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Statement on the DREAM Act

by Association of Raza Educators
Los Angeles, California


The Association of Raza Educators fully supports the educational component of the DREAM Act. We support higher education for all students, both documented and undocumented. However, as Raza Educators, who work with undocumented students on a daily basis; we denounce the military component of the DREAM Act. We feel compelled to educate our students and communities about the military component of the DREAM Act. Unfortunately, this deadly component is strategically excluded from the debate by many Democrats and organizations who support the DREAM Act.

As educators, we know that public education continues to fail to graduate more than half of our youth due to the structural, institutional, and social barriers. These barriers include underfunding, overcrowding, and racially segregated schooling that many Latinos must overcome. As a result of these conditions, of the few that do graduate, only a select few continue on to higher education. This means that the majority of Latino youth, most of which have been tracked out of the college system, will see military enlist as the only viable option  

In essence, the Dream Act will create a de facto military draft for our undocumented youth. We say de facto because although students are given a "choice," the fact is that the deplorable and inadequate conditions of Latino schooling will make military enlistment the only "choice" for our undocumented youth.

As educators, we also know that in predominantly Latino high schools, military recruiters outnumber college representatives five to one. We have also seen first hand the misleading tactics military recruiters use to trick Latino youth to enlist. If the DREAM Act passes, military recruiters will further mislead and seduce our youth with false promises of instant legalization and a well paying job. They will completely militarize our youth and our schools.

With this reality, we pose the question; where will those students end up? Dead on the battlefield in Iraq or Afghanistan? Will they join the 6,000 troops that are currently occupying the U.S./ Mexico border?

If the US continues to invade other countries, will our youth be forced to kill other poor people in places like Venezuela, Iran and Cuba? Who will console the grieving mothers of our children who die in Iraq or who will return to their homes completely disfigured?  The Dream Act will become the nightmare for the mothers and fathers of children who died in Iraq in search of a "Green Card." These Latino youth and our communities will become victims of the DREAM Act.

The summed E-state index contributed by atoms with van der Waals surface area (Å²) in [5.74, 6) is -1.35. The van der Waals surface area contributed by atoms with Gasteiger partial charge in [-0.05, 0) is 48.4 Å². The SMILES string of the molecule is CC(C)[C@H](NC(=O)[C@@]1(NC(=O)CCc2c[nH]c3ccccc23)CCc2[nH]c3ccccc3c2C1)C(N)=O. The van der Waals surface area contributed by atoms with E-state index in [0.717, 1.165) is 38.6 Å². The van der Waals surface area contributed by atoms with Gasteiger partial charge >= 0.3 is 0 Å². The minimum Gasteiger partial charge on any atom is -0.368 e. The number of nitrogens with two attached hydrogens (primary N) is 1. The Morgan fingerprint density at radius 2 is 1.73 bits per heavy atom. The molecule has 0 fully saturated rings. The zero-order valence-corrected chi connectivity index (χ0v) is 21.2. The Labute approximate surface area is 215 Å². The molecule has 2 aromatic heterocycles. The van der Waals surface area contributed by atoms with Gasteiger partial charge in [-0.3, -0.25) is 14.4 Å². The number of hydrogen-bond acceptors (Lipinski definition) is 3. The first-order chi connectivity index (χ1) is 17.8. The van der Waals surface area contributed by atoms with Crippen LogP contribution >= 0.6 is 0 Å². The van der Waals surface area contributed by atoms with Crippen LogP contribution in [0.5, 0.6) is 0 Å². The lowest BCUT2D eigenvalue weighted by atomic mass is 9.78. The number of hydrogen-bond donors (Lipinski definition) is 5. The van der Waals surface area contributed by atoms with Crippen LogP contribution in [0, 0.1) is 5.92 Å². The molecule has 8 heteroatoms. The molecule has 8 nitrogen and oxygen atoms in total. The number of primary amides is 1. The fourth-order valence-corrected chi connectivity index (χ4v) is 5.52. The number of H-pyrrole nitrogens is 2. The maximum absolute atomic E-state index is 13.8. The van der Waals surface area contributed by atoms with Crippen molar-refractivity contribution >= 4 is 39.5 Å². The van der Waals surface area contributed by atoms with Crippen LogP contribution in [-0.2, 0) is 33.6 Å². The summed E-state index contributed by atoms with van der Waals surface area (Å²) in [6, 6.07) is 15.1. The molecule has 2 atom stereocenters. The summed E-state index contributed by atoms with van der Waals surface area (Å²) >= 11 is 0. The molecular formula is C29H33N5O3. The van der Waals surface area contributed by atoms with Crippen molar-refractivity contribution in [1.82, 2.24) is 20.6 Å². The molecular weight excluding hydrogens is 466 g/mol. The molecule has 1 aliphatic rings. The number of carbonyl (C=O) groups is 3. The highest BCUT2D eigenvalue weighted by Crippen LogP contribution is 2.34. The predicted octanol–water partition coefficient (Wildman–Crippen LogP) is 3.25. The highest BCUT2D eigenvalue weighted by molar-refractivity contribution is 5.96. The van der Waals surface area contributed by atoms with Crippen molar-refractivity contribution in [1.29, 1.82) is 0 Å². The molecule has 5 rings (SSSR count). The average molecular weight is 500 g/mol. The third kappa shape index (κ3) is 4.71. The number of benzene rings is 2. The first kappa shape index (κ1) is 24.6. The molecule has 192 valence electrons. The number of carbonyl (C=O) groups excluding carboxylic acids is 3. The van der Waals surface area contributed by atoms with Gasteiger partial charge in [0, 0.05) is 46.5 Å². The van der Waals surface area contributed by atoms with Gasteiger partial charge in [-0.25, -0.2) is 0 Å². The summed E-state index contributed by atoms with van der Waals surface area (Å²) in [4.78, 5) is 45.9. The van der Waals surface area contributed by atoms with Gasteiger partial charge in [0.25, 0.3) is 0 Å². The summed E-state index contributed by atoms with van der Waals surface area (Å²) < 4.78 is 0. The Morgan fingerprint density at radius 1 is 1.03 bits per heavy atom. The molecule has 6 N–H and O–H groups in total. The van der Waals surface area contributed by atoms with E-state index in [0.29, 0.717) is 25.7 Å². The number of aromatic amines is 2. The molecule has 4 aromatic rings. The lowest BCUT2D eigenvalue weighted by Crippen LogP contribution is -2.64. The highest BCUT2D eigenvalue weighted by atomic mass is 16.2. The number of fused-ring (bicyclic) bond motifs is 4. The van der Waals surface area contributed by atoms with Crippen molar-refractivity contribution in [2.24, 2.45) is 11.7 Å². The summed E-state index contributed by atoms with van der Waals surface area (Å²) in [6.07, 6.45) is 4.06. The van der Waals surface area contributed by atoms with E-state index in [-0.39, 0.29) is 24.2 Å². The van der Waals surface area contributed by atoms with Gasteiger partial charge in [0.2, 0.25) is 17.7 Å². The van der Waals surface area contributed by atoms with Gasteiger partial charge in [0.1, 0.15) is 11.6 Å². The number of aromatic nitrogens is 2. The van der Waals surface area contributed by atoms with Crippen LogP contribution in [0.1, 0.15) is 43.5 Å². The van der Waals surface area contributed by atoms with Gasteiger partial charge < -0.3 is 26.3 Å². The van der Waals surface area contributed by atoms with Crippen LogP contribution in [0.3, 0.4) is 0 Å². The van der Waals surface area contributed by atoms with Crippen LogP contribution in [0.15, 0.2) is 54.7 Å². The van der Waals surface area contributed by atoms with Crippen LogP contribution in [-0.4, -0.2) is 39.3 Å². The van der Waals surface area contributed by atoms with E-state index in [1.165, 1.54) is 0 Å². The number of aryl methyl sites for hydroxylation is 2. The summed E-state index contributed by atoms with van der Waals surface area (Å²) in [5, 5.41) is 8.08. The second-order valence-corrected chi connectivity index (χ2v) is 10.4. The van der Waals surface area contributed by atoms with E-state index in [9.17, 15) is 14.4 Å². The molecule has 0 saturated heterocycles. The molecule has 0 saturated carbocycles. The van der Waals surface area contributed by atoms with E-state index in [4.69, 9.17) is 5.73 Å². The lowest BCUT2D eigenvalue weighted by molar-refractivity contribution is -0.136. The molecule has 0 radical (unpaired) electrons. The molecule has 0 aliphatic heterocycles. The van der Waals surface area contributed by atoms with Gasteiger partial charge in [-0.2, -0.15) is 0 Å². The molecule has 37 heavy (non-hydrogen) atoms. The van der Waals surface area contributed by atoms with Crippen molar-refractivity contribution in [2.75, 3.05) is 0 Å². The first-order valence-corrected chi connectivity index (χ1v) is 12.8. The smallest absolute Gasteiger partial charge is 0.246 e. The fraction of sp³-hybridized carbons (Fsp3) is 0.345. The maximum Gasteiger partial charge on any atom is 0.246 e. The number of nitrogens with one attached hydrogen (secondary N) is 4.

We believe that our students and our communities as a whole deserve full and immediate legalization without having to serve in the military. As long as the DREAM Act includes a military component, A.R.E. will continue to oppose it.

The Association of Raza Educators does not come here to antagonize or minimize the efforts of those who advocate for the Dream Act on behalf of undocumented students. We are here to challenge all organizations that support the DREAM Act to join us in the struggle for the legalization of all students and our entire community by supporting a stronger and more just bill that doesn't force any of our youth to join the U.S. military. We are all brothers and sisters in this struggle, but we must never negotiate the future of our youth in exchange for the legalization of a few of our students.

Please consider the following points:

Military Statistics:

  • There are currently 750,000 undocumented residents of military age
  • There are 35,000 Non-citizen legal residents in the U.S. Military
  • 280,000 immigrants between the ages of 18-24 would qualify for the DREAM Act.
  • 8,000 join the military each year as part of an accelerated path to citizenship (most legal residents already)
  • 4,000 immigrants in uniform became citizens in 2005, compared to 750 in 2001

Education Statistics:

  • 2006-2007 Public School Student Population in California: 2.8 million
  • Estimated Undocumented Student Population in California: 408,000
  • Number of undocumented students graduating each year: 65,000
  • Only 1 out of 20 undocumented high school seniors attends college

We have been working for the betterment of our communities long before the DREAM Act and we will continue to do so if it passes or hopefully, after it fails. We propose that all persons and organizations who have been actively supporting the DREAM Act join forces and continue to push for a DREAM Act without military provisions. When we remove the military provision, A.R.E. will work with you in this struggle. The DREAM Act's education component is a wonderful dream that we share with you.

Published in In Motion Magazine August 22, 2007

Also see:

  • On the DREAM Act:
    An Open Letter to Latino and Latina students
    and all leaders of immigrant rights organizations
    by Fernando Suarez del Solar
    San Diego, California


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